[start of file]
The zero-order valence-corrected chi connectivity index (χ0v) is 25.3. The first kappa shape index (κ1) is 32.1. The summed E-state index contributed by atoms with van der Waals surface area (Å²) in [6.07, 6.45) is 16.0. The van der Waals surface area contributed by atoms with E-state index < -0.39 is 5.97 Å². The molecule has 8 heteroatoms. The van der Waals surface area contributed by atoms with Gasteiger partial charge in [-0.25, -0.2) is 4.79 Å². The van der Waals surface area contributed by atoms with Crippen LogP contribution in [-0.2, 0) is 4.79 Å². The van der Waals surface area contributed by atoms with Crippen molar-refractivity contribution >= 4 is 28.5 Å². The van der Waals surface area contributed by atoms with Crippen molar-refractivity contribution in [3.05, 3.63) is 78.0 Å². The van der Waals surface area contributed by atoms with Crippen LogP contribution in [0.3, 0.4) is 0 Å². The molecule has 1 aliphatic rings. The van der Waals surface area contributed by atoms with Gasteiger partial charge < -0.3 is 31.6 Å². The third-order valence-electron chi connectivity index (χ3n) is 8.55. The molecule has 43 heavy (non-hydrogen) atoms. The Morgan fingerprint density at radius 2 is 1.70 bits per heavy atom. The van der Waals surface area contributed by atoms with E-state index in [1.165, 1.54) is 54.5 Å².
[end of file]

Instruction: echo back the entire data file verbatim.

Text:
The zero-order valence-corrected chi connectivity index (χ0v) is 25.3. The first kappa shape index (κ1) is 32.1. The summed E-state index contributed by atoms with van der Waals surface area (Å²) in [6.07, 6.45) is 16.0. The van der Waals surface area contributed by atoms with E-state index < -0.39 is 5.97 Å². The molecule has 8 heteroatoms. The van der Waals surface area contributed by atoms with Gasteiger partial charge in [-0.25, -0.2) is 4.79 Å². The van der Waals surface area contributed by atoms with Crippen LogP contribution in [-0.2, 0) is 4.79 Å². The van der Waals surface area contributed by atoms with Crippen molar-refractivity contribution >= 4 is 28.5 Å². The van der Waals surface area contributed by atoms with Crippen molar-refractivity contribution in [3.05, 3.63) is 78.0 Å². The van der Waals surface area contributed by atoms with Crippen LogP contribution in [0.3, 0.4) is 0 Å². The molecule has 1 aliphatic rings. The van der Waals surface area contributed by atoms with Gasteiger partial charge < -0.3 is 31.6 Å². The third-order valence-electron chi connectivity index (χ3n) is 8.55. The molecule has 43 heavy (non-hydrogen) atoms. The Morgan fingerprint density at radius 2 is 1.70 bits per heavy atom. The van der Waals surface area contributed by atoms with E-state index in [1.165, 1.54) is 54.5 Å².